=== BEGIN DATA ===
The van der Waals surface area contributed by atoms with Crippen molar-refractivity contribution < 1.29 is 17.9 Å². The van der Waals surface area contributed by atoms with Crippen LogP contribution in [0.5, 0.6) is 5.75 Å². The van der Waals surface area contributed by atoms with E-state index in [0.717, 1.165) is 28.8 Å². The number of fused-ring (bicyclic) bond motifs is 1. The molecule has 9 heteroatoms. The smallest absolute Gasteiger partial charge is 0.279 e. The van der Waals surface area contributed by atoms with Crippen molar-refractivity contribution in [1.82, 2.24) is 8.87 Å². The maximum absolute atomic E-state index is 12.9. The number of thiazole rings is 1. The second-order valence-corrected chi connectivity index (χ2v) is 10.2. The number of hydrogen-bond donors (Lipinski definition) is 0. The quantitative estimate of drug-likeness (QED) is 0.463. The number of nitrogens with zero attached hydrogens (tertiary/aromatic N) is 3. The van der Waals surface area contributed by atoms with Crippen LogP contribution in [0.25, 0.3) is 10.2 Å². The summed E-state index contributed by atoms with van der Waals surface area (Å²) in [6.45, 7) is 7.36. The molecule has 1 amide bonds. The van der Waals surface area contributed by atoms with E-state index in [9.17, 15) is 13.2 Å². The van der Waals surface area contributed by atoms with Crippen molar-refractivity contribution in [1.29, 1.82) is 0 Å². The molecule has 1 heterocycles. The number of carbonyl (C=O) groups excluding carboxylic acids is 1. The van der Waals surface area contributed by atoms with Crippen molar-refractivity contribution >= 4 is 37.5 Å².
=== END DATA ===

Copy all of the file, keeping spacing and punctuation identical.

The van der Waals surface area contributed by atoms with Crippen molar-refractivity contribution < 1.29 is 17.9 Å². The van der Waals surface area contributed by atoms with Crippen LogP contribution in [0.5, 0.6) is 5.75 Å². The van der Waals surface area contributed by atoms with E-state index in [0.717, 1.165) is 28.8 Å². The number of fused-ring (bicyclic) bond motifs is 1. The molecule has 9 heteroatoms. The smallest absolute Gasteiger partial charge is 0.279 e. The van der Waals surface area contributed by atoms with Crippen molar-refractivity contribution in [1.82, 2.24) is 8.87 Å². The maximum absolute atomic E-state index is 12.9. The number of thiazole rings is 1. The second-order valence-corrected chi connectivity index (χ2v) is 10.2. The number of hydrogen-bond donors (Lipinski definition) is 0. The quantitative estimate of drug-likeness (QED) is 0.463. The number of nitrogens with zero attached hydrogens (tertiary/aromatic N) is 3. The van der Waals surface area contributed by atoms with Crippen LogP contribution in [0.25, 0.3) is 10.2 Å². The summed E-state index contributed by atoms with van der Waals surface area (Å²) in [6.45, 7) is 7.36. The molecule has 1 amide bonds. The van der Waals surface area contributed by atoms with E-state index in [9.17, 15) is 13.2 Å². The van der Waals surface area contributed by atoms with Crippen molar-refractivity contribution in [1.29, 1.82) is 0 Å². The molecule has 1 heterocycles. The number of carbonyl (C=O) groups excluding carboxylic acids is 1. The van der Waals surface area contributed by atoms with Crippen molar-refractivity contribution >= 4 is 37.5 Å².